Are you sure those are beginner books? Animation is a complex topic, and Hands On C++ Game Animation Programming definitely seems to assume you have some prior skill as a developer, if not necessarily in C++:
|This book is for professional, independent, and hobbyist developers interested in building a robust animation system from the ground up. Some knowledge of the C++ programming language will be helpful.|
|There are close to 50 languages that are really watered down c++ --- from java to ruby to pascal. Pick the one that removes the features you do not like, and use that one instead. It is why they exist; they were invented by people who do not care about performance or rich capability at the cost of having to learn something.|
This is a common assertion that I regularly hear from C++ enthusiasts, and that I myself have probably been guilty of repeating a few times.
Sure, learning C++ is definitely valuable, as it teaches a skillset that's often neglected by other languages. However, the implication here seems to be that after learning C++, most of what you'll have to learn for almost any other language is the ecosystem, its syntax differences, and its limitations relative to C++, and that's simply not true (even if we count lack of direct memory management as a limitation). For some languages, the transition is fairly close to what you described, but for others (examples: Ruby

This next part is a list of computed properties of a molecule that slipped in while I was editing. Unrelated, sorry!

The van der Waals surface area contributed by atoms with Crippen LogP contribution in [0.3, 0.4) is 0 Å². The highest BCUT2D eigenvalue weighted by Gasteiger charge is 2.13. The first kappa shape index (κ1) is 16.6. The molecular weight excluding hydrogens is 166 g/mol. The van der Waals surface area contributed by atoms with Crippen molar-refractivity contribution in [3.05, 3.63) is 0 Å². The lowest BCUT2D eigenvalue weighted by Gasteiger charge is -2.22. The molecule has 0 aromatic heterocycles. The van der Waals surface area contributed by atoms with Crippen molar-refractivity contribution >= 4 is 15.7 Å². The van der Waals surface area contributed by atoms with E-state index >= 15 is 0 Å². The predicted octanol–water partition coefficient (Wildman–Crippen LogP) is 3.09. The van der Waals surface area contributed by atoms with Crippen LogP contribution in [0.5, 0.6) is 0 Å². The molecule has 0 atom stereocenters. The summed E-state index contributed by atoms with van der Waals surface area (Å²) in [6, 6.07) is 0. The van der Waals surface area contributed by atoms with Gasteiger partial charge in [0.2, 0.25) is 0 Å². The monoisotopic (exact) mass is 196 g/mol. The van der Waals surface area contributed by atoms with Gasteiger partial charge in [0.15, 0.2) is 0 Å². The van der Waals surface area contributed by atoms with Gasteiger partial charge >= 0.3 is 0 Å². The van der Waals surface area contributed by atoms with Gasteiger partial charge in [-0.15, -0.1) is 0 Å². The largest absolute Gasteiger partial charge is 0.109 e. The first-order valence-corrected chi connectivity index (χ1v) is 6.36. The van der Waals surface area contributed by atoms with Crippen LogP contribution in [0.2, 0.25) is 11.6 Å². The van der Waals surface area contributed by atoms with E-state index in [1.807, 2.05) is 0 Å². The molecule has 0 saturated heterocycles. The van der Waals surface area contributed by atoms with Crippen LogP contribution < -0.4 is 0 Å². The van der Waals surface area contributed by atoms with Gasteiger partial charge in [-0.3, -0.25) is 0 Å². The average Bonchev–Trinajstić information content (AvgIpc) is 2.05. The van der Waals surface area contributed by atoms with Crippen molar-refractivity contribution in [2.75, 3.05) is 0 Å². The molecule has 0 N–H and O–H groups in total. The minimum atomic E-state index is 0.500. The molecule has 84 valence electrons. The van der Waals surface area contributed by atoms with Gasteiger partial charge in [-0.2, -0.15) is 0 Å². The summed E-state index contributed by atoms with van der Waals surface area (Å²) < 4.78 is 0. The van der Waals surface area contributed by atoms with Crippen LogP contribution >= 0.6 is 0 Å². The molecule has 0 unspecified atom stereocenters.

, Rust, Haskell, Scala, any Lisp-family language, Prolog, Elixir, Ada, maybe Zig), that's not the case, because they make use of paradigms that are foreign to C++, especially idiomatic C++.
Also, it's false to state that most of those languages were created to be watered-down C++es that are easier to learn. To focus solely on your three examples, you might have an argument for Java, but Pascal predates C++, and Ruby has a gargantuan feature set, including a few that C++ definitely doesn't have (everything being an expression, metaclasses, first-class continuations, and a centralized package manager).
If anything, a number of languages were created not just to take some subset of C++'s features to make it easier to learn, but also to specifically avoid design defects in C++ (and yes, for all that C++ gets right, it does have some flaws — NOT features — that are now virtually impossible to remove without major backward compatibility breakages).